March 18, 2009

The Next Course

Here it is! My new Web site - the result of many painstaking early mornings and late nights. But so worth it. Enjoy!

March 10, 2009

Small world after all

I've never taken this blog too seriously as it was created to document dirty, sweaty farm experiences, written from a solar-powered cabin in the sticks, that miraculously picked up a wireless signal from a neighbor up the gravel road. And being on the last leg of my college education (the middle of one's last semester emotionally feels like what I imagine the final birthing push to feel like- immensely painful, rich with anxiousness, knowing that the life to come is worth the temporary discomfort) has me immensely focused on my studies. Needless to say, I'm on reserve energy when writing for Sprout. That said, it floored me when I found out somebody, besides my family and circle of friends, is actually reading it. Not only reading it, but blogging about it - Seattle blogger, Robert Raketty, recently blogged about my Seattle entries on Sprout. This Web thing sure is a crazy beast.

Humor me: MN Blogger on Seattle

I've read a lot of food blogs because... well... I REALLY like food. No, REALLY like the stuff. My size reflects my passion. However, I think Minnesota blogger Melinda Feucht stands out in her posts about her recent visit to the city. Funny, descriptive and unpretentious.

Check it out:

Oh, Seattle. I wish I could taste you.

The most unimaginable, abominable, atrocious thing happened to me my first day in Seattle - I lost my sense of taste. I lost my sense of taste. Something makes me think that the holiday goodies have gotten the best of me by weakening my immune system, another part of me blames the blasted -6 degree Minnesota winter I left with great anxiousness. And you'd think a foodie would know how to treat something like this. Ginger? Tried it. Pickled onions? Yup. Wasaabi? You betcha, alot of it. All with no avail.

That's quality.

If Seattle were a coffee shop, it would be the one that rarely advertises, has minimal store signage on its fa├žade, yet somehow manages to find a line of customers that extends its doors, where people wait ever-so-patiently for a simple croissant and drip, whose customers pride themselves in the quiet knowledge that they’ve found the best spot and wish to keep it a secret. Sorry Seattle, the secret’s out.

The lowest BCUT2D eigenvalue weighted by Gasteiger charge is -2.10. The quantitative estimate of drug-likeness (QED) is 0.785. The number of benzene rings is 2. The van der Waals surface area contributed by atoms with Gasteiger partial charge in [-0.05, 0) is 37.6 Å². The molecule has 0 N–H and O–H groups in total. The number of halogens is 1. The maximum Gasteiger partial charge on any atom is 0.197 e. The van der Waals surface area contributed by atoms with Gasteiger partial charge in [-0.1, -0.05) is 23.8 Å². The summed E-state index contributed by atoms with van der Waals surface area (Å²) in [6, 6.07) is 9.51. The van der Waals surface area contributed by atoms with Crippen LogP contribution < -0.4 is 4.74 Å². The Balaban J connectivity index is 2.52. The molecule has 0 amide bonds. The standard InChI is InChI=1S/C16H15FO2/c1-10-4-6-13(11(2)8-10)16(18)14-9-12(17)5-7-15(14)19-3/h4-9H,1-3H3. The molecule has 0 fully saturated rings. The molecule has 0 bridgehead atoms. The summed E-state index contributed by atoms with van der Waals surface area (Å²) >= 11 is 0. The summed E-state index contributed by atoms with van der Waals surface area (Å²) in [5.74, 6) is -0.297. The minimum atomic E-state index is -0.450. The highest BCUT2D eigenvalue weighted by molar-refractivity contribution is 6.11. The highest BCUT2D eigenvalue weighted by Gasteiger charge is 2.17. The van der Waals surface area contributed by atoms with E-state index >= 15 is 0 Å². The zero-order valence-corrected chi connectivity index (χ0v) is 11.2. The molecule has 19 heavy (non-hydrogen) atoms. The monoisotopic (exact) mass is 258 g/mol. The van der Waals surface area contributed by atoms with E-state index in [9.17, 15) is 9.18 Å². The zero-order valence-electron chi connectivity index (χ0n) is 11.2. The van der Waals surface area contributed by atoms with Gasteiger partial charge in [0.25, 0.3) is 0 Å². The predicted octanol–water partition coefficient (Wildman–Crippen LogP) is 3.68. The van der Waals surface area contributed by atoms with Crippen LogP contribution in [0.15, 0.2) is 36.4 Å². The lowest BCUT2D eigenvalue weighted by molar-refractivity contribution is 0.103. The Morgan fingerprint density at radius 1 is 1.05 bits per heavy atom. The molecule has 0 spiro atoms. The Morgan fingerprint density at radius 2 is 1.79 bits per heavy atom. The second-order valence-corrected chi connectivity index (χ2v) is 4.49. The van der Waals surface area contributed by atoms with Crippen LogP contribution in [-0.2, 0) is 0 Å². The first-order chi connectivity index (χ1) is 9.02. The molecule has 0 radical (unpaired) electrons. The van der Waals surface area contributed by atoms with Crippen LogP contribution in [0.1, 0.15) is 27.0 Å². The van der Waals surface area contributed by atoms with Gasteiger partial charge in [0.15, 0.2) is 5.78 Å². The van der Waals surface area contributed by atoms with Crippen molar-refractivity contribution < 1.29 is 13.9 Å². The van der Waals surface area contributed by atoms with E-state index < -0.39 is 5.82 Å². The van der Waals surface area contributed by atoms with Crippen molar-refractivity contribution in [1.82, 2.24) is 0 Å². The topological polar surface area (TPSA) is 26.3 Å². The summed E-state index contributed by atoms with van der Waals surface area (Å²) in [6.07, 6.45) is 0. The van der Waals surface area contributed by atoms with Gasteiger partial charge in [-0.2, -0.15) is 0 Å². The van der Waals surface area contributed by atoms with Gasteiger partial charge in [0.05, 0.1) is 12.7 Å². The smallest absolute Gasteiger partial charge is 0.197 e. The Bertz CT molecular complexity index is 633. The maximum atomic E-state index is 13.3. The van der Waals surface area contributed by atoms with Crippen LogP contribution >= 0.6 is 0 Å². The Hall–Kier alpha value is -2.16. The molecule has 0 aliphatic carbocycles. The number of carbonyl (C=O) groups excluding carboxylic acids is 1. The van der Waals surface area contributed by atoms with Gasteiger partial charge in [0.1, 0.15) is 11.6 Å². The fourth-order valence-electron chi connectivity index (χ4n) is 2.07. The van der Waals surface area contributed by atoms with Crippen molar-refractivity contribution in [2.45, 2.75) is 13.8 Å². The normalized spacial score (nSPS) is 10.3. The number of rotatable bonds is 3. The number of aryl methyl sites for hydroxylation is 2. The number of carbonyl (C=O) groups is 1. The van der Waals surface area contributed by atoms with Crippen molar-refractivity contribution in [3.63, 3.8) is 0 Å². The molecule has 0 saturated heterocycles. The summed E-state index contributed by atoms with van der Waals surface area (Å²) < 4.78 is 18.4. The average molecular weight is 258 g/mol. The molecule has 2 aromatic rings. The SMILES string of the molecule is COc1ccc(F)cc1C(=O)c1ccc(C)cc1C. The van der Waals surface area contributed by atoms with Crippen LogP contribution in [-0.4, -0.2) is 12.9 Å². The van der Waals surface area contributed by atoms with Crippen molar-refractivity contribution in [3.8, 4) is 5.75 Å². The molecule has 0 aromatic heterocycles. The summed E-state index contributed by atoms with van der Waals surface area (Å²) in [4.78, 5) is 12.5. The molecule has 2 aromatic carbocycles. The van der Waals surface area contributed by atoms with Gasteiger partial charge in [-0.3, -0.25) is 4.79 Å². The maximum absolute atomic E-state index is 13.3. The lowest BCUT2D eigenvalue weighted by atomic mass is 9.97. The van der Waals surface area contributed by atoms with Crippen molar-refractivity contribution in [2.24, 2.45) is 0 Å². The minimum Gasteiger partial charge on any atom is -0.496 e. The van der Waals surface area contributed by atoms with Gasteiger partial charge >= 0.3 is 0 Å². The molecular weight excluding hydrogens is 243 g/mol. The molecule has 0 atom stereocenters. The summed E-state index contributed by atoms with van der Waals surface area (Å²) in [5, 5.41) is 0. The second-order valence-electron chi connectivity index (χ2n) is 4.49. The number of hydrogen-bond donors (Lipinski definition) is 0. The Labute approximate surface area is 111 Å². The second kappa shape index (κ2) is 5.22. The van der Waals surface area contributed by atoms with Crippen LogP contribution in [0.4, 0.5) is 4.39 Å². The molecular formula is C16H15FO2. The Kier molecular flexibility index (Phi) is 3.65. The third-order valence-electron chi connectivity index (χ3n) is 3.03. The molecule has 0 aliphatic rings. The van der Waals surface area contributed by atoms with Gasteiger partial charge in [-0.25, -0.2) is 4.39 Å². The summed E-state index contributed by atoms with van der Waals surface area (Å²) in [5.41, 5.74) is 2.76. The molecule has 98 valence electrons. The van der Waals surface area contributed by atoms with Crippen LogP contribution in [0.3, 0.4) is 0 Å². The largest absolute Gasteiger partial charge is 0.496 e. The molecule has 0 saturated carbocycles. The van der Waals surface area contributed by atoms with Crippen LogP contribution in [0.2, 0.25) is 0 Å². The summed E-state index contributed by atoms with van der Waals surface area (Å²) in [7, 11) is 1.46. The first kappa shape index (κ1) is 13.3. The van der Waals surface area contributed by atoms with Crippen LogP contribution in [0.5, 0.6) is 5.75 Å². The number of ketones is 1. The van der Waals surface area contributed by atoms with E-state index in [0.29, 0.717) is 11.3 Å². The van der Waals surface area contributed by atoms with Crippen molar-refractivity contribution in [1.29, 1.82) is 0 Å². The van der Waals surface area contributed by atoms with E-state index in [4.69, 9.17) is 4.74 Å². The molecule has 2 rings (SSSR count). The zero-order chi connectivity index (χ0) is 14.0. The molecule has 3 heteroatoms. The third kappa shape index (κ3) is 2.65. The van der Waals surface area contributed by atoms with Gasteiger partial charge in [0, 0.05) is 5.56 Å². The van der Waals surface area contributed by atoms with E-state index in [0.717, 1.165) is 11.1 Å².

March 3, 2009

All by myself

You know that feeling you got when your training wheels came off and you were finally able to petal without those intruders on your back tires? That's what I feel when I cook without a cookbook. I admit that I take extreme pride in the fact that I am now able feed myself without one. Not only do I not get help from Chef Boyardee or Betty Crocker, Julia Child and Molly Katzen have also been strangers to my kitchen lately.

I must say I owe much of my limited kitchen knowledge to a couple chefs I dearly admire at Heartland restaurant, who also give me family meal leftovers to savor between my boring salads and generic stir-fry. The restaurant has slowly given me confidence to attempt making a roux-base for a soup or to ambitously attempt Coq au Vin for my family. Of all the things I'm learning, I've found the most difficult to be dicing vegetables. Attention to detail is never more paramount in the professional kitchen than when it comes to this task -exactness, precision, and consistency are all required.

(Don't mind the smudge on the stovetop, I cleaned it up.)

Since I was all diced-out, this week I decided to make something that only required a rough chop - kale. I could nearly feel the kale limping as I grabbed the bunch out of my veggie drawer. It sure is durable in the soil, but it tends to take on a finicky nature once in storage. There aren't many things that make me more happy in the winter than kale. It's a food that's got all the qualities that I like in people - adaptable, strong, robust, and elegantly sophisticated. Blanching the kale and sauteeing it with onions has proven to be one of the best culinary marriages my trusty cast-iron has seen.

This past year has been a food-obsessed whirlwind for me, bringing me from digging potatoes to dicing them and learning from the people involved. I've learned that farmers and chefs are just as fascinating to me as food in itself, if not more. I admire their ability to take joy in their creations and their passionate nature. My experiences with food and foodies are starting to come full circle, enabling me confidently sustain myself and having fun doing it.

And you want to know what else I did by myself? The dishes.